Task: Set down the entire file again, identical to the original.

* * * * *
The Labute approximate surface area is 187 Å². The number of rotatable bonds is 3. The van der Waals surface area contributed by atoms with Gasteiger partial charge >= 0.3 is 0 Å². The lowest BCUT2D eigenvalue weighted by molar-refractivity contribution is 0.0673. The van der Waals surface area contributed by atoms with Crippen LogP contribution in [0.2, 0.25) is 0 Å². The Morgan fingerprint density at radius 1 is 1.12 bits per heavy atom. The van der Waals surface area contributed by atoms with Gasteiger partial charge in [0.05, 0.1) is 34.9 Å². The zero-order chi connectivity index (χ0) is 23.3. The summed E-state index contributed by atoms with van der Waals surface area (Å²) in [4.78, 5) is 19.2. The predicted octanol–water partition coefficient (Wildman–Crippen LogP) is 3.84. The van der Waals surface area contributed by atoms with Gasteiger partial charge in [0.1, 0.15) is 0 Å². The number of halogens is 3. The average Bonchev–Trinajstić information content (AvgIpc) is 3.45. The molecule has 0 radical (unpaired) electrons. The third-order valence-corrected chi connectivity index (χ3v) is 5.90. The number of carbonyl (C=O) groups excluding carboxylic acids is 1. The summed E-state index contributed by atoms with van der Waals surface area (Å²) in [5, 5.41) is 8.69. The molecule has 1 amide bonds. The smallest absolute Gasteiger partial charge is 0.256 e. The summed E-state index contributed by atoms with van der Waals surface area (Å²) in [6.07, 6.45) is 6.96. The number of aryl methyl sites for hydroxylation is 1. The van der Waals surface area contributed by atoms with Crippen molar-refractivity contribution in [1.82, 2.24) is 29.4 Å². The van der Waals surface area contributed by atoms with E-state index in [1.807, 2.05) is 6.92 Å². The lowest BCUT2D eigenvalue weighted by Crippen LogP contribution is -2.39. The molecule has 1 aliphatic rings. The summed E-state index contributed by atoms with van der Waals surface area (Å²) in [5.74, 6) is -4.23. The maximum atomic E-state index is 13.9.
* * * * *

The Labute approximate surface area is 187 Å². The number of rotatable bonds is 3. The van der Waals surface area contributed by atoms with Gasteiger partial charge >= 0.3 is 0 Å². The lowest BCUT2D eigenvalue weighted by molar-refractivity contribution is 0.0673. The van der Waals surface area contributed by atoms with Crippen LogP contribution in [0.2, 0.25) is 0 Å². The Morgan fingerprint density at radius 1 is 1.12 bits per heavy atom. The van der Waals surface area contributed by atoms with Gasteiger partial charge in [0.05, 0.1) is 34.9 Å². The zero-order chi connectivity index (χ0) is 23.3. The summed E-state index contributed by atoms with van der Waals surface area (Å²) in [4.78, 5) is 19.2. The predicted octanol–water partition coefficient (Wildman–Crippen LogP) is 3.84. The van der Waals surface area contributed by atoms with Gasteiger partial charge in [0.1, 0.15) is 0 Å². The number of halogens is 3. The average Bonchev–Trinajstić information content (AvgIpc) is 3.45. The molecule has 0 radical (unpaired) electrons. The third-order valence-corrected chi connectivity index (χ3v) is 5.90. The number of carbonyl (C=O) groups excluding carboxylic acids is 1. The summed E-state index contributed by atoms with van der Waals surface area (Å²) in [5, 5.41) is 8.69. The molecule has 1 amide bonds. The smallest absolute Gasteiger partial charge is 0.256 e. The summed E-state index contributed by atoms with van der Waals surface area (Å²) in [6.07, 6.45) is 6.96. The number of aryl methyl sites for hydroxylation is 1. The van der Waals surface area contributed by atoms with Crippen molar-refractivity contribution in [1.82, 2.24) is 29.4 Å². The van der Waals surface area contributed by atoms with E-state index in [1.807, 2.05) is 6.92 Å². The lowest BCUT2D eigenvalue weighted by Crippen LogP contribution is -2.39. The molecule has 1 aliphatic rings. The summed E-state index contributed by atoms with van der Waals surface area (Å²) in [5.74, 6) is -4.23. The maximum atomic E-state index is 13.9.